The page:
By Vijay Govindarajan, Tuck School of Business at Dartmouth College
I have a personal philosophy to guide my career — planned opportunism. When I present this philosophy to senior executives, they readily relate to it — both for personal strategy as well as for driving organizational strategy.
Any major change in one’s life is always the result of chance events. This is the “opportunism” part. But, how one responds to a chance event is anything but chance. That is the “planned” part. Planning is about knowing yourself, your strengths, your aspirations, and your competencies. The more you know yourself, the more you can take risks and harness and leverage the chance event. Life is neither completely planned, nor is it completely random. It is an interplay between chance events and intentional choices. This is the essence of planned opportunism. Let me give an example.
I did my chartered accountancy degree in India. (They call it a CPA in the United States.) The course prescribed “required” texts which every student must read. But, the course had optional readings, not necessary for the exam. I used to read the optional texts. Many such texts were filled with dry numbers and abstract concepts. There was one such reference book by a Harvard Business School professor named Bob Anthony. In it, Anthony articulated a view of accounting that was a total revelation to me. Accounting, according to him, was not a technical subject but influences human behavior. I still remember the day I read that book. I told myself: “Wow, accounting is not the boring subject that I thought it was. It can change people’s behaviors.” On that day I decided I must come to Harvard and study under professors who thought so differently. A chance event — stumbling upon Bob Anthony’s book — changed the trajectory of my career.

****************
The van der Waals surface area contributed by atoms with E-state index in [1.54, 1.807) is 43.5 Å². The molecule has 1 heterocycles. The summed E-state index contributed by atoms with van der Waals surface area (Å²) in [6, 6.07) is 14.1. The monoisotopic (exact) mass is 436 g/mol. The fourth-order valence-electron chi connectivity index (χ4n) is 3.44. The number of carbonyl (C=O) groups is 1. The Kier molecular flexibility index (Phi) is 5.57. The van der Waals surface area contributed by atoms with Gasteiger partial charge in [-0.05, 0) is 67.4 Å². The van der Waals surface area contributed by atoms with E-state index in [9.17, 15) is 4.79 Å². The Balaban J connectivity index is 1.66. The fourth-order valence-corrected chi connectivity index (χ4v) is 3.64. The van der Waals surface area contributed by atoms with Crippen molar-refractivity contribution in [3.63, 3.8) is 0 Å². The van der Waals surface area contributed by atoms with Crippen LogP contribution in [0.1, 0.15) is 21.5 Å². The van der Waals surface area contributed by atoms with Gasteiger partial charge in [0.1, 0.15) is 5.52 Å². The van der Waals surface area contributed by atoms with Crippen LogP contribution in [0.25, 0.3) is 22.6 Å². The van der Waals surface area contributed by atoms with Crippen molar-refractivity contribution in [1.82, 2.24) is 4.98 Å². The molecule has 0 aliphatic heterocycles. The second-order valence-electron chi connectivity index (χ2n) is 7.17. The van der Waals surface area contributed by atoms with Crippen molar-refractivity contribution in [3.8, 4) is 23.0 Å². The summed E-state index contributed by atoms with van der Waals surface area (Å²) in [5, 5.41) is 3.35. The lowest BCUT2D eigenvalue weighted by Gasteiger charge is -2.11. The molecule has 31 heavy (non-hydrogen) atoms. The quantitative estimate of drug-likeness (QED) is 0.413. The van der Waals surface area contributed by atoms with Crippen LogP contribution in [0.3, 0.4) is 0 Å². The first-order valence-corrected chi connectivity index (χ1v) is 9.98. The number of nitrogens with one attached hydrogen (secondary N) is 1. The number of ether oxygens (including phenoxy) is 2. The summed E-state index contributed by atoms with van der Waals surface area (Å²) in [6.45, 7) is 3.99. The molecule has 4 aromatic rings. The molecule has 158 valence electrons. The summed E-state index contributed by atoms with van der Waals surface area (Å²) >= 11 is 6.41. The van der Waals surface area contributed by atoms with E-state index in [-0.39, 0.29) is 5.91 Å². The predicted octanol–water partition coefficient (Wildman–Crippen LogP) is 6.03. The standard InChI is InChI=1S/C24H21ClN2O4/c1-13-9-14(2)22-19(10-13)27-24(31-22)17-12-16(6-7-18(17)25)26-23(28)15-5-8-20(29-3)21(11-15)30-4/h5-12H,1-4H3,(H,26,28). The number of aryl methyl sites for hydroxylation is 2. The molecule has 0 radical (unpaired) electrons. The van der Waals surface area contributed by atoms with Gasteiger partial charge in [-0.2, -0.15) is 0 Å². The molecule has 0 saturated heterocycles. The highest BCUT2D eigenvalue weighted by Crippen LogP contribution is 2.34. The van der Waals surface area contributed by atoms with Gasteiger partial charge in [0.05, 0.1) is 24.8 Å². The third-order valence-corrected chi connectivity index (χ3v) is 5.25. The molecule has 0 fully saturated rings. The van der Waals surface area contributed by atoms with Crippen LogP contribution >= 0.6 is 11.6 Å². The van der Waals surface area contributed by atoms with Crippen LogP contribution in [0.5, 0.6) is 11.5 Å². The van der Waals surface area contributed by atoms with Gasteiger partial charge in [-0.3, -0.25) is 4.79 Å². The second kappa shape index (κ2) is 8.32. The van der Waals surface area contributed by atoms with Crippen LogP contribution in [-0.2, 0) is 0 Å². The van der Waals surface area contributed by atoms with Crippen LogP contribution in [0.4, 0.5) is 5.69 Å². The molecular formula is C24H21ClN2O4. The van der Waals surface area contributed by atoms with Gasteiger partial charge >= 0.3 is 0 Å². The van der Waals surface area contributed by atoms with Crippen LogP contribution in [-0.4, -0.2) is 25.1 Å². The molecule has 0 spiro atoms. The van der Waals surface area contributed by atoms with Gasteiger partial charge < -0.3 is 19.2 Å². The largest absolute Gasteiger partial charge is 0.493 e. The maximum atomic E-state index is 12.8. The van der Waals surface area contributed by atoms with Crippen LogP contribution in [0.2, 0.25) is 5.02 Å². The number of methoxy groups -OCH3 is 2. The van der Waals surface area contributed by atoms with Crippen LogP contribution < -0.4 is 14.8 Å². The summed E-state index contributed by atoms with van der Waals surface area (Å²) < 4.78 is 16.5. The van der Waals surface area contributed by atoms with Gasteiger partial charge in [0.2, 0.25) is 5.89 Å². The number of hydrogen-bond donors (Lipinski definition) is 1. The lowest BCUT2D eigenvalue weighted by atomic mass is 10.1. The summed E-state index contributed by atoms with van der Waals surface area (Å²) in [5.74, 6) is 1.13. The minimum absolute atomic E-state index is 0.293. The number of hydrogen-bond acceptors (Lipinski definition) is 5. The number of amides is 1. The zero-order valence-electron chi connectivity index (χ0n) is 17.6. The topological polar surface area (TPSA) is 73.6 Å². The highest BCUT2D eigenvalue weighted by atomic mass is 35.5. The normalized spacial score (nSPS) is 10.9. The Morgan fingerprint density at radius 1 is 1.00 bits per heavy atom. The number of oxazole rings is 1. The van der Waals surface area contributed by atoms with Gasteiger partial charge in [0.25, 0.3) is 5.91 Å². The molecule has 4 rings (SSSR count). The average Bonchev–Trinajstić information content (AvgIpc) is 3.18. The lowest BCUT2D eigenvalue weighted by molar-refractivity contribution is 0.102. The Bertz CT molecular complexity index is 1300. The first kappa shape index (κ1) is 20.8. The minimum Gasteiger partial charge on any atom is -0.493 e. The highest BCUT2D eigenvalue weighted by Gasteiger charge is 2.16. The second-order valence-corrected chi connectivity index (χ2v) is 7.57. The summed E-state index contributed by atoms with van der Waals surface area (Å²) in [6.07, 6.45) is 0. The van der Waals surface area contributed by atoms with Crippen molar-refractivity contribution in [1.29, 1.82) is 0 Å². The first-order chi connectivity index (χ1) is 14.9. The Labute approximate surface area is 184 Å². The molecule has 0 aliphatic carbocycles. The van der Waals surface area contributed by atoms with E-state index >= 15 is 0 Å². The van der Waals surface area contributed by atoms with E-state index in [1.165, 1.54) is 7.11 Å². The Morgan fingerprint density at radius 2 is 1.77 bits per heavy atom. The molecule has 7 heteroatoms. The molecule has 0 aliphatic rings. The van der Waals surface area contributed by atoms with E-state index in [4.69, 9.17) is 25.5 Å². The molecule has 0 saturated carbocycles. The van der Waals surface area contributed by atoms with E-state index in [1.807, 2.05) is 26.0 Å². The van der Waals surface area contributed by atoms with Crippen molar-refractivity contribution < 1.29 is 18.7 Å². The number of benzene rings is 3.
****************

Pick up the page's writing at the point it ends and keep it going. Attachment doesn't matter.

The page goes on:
Similarly, corporate strategy cannot be completely planned. Neither is it completely random. It, too, is a happy marriage between intentional choices and random events. So much in the industry changes in unpredictable ways. No company can predict how the future will unfold. There are likely to be dramatic shifts in technology, customer preferences, entry of new competitors, lifestyle and demographic changes, and so on. These changes are random. This is the “opportunism” part. What a corporation needs to do is to build the right set of capabilities and set big audacious goals. This is the “planned” part. The key is to leverage your company’s capabilities to capture future opportunities, whatever they may be.
Reverse innovation is any innovation adopted first in an emerging market. In 2005, GE did not know all the opportunities it could pursue in India. What the company did that year was to build a variety of capabilities in India — including R&D, supply chain, and marketing. With the right set of capabilities, GE was able to innovate a portable $500 electrocardiogram (ECG) machine for rural India — a huge success. (In the United States, ECG machines cost between $3,000 and $10,000.) No company can predict the future, but planned opportunism can help you to effectively prepare for it.
Vijay Govindarajan is the Earl C. Daum 1924 Professor of International Business at the Tuck School of Business at Dartmouth College. His latest book is Reverse Innovation: Create Far From Home, Win Everywhere, HBR Press.